Memorial Day service moved inside
Monday's showers and threatening lightning forced the Memorial Day service into the American Legion Hall, rather than its usual scenic view at Oakwood Cemetery.
"Just relax," said Larry Francq, Legion commander, to the crowd that had gathered. "It's a little dicey outside, so we decided to move this inside."
Other than that, it was standard fare for the services.
"This is for our departed comrades," said Francq.
As usual, the Rev. Ira DeSpain, Baker University campus minister, led the group in prayer.
"We give you thanks for the rain that nurtures our land, but thank you more for the reason we're here to honor our veterans," said Rev. DeSpain.
The speaker for the service was Dan Roberson of Olathe, who has just finished his year as State Commander of the Legion. Francq said Roberson is no stranger to Baldwin City and the Lloyd Beaton Legion Post.
"We've always been made to feel real welcome here," Roberson said to open his remarks. "It's always good to come to Baldwin City."
Roberson detailed several situations where veterans had left notes for their families in case they were killed in battle. Each of the stories painted a willingness to serve and no regrets in having given the ultimate price for their country.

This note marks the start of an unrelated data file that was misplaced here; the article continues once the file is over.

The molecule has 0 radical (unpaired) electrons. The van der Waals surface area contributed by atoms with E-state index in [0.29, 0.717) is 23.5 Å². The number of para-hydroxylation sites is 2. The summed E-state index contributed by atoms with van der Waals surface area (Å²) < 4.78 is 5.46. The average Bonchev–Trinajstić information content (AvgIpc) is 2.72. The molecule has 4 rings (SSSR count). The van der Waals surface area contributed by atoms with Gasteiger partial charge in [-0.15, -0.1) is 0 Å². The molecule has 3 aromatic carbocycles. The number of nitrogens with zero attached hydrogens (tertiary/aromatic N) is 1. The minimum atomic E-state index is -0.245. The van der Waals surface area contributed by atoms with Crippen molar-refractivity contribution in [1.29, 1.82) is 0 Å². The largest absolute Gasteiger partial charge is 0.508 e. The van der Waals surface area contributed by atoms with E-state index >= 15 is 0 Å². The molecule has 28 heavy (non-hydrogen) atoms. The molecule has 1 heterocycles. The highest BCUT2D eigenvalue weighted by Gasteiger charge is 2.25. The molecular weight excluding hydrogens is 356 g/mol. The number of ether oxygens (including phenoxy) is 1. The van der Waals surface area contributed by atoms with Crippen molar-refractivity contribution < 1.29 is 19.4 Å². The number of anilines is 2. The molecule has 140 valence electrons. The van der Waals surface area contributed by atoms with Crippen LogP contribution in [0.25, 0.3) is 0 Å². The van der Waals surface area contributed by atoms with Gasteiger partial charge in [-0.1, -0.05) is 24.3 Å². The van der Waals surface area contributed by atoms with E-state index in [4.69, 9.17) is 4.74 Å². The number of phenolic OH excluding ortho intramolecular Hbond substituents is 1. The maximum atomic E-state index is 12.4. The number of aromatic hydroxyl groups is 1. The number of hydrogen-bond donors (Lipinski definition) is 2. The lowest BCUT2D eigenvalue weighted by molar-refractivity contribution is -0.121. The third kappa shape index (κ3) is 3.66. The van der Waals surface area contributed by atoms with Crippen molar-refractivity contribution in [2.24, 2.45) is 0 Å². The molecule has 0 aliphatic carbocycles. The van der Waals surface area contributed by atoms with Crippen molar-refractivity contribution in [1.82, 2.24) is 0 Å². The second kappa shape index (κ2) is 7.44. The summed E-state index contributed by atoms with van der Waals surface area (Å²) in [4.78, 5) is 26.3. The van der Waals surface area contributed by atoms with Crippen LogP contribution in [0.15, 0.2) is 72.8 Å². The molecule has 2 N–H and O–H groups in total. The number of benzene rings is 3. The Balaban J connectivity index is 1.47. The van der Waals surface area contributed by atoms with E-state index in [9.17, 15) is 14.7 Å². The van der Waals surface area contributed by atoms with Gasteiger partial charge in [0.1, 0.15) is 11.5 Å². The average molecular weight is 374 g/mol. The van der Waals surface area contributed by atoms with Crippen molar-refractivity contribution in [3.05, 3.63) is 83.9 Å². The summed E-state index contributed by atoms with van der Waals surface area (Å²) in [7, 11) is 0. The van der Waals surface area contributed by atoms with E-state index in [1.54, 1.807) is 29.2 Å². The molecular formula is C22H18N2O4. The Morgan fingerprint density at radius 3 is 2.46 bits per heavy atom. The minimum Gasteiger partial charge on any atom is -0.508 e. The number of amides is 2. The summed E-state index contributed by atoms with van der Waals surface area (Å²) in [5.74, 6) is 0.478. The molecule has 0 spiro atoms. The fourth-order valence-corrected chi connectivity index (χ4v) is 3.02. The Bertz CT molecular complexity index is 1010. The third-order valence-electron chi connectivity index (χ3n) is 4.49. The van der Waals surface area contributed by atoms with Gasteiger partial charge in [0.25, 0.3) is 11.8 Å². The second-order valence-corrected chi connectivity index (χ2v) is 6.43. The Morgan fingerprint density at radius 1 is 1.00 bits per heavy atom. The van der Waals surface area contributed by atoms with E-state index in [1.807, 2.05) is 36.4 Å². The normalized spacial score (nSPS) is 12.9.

"What do you say to someone who has paid the ultimate sacrifice?" said Roberson. "Thank you is a start, but doesn't come close."
Roberson also used standard Memorial Day comments, such as how it shouldn't be remembered as the start of summer, for going to the beach and car races, but instead to honor those who had fallen in battle.
"Americans must remember that freedom isn't free," he said.
He told the gathering some history of Memorial Day, including that it was chosen because it wasn't an anniversary of a battle. He also urged the crowd to not just use the one day to honor veterans.
"Once a year is not enough to remember what they've done for us," said Roberson. "Not just today, but long after we leave here."
Following his speech, Roberson honored longtime Baldwin City veteran Archer Carlson for his decades of service to the post. There were also the usual moments of silence and ringing the bell to remember family members that had been lost in war.